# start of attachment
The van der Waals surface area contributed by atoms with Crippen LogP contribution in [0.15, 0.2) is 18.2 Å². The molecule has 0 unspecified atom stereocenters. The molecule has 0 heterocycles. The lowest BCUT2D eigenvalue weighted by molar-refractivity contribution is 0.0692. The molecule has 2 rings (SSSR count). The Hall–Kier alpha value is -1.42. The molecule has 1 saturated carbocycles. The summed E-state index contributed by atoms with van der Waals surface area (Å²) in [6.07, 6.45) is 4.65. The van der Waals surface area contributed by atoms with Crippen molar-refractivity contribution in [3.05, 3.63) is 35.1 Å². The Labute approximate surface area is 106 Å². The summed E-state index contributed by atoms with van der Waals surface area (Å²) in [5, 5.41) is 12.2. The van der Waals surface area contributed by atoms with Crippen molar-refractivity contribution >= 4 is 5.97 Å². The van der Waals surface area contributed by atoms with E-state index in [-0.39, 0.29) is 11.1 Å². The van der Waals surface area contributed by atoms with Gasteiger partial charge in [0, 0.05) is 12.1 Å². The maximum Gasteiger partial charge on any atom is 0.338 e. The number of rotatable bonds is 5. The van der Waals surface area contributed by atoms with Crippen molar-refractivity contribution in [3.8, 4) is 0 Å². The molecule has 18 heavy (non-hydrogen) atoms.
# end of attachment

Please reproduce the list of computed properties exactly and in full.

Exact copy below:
The van der Waals surface area contributed by atoms with Crippen LogP contribution in [0.15, 0.2) is 18.2 Å². The molecule has 0 unspecified atom stereocenters. The molecule has 0 heterocycles. The lowest BCUT2D eigenvalue weighted by molar-refractivity contribution is 0.0692. The molecule has 2 rings (SSSR count). The Hall–Kier alpha value is -1.42. The molecule has 1 saturated carbocycles. The summed E-state index contributed by atoms with van der Waals surface area (Å²) in [6.07, 6.45) is 4.65. The van der Waals surface area contributed by atoms with Crippen molar-refractivity contribution in [3.05, 3.63) is 35.1 Å². The Labute approximate surface area is 106 Å². The summed E-state index contributed by atoms with van der Waals surface area (Å²) in [5, 5.41) is 12.2. The van der Waals surface area contributed by atoms with Crippen molar-refractivity contribution >= 4 is 5.97 Å². The van der Waals surface area contributed by atoms with E-state index in [-0.39, 0.29) is 11.1 Å². The van der Waals surface area contributed by atoms with Gasteiger partial charge in [0, 0.05) is 12.1 Å². The maximum Gasteiger partial charge on any atom is 0.338 e. The number of rotatable bonds is 5. The van der Waals surface area contributed by atoms with Crippen molar-refractivity contribution in [3.8, 4) is 0 Å². The molecule has 18 heavy (non-hydrogen) atoms.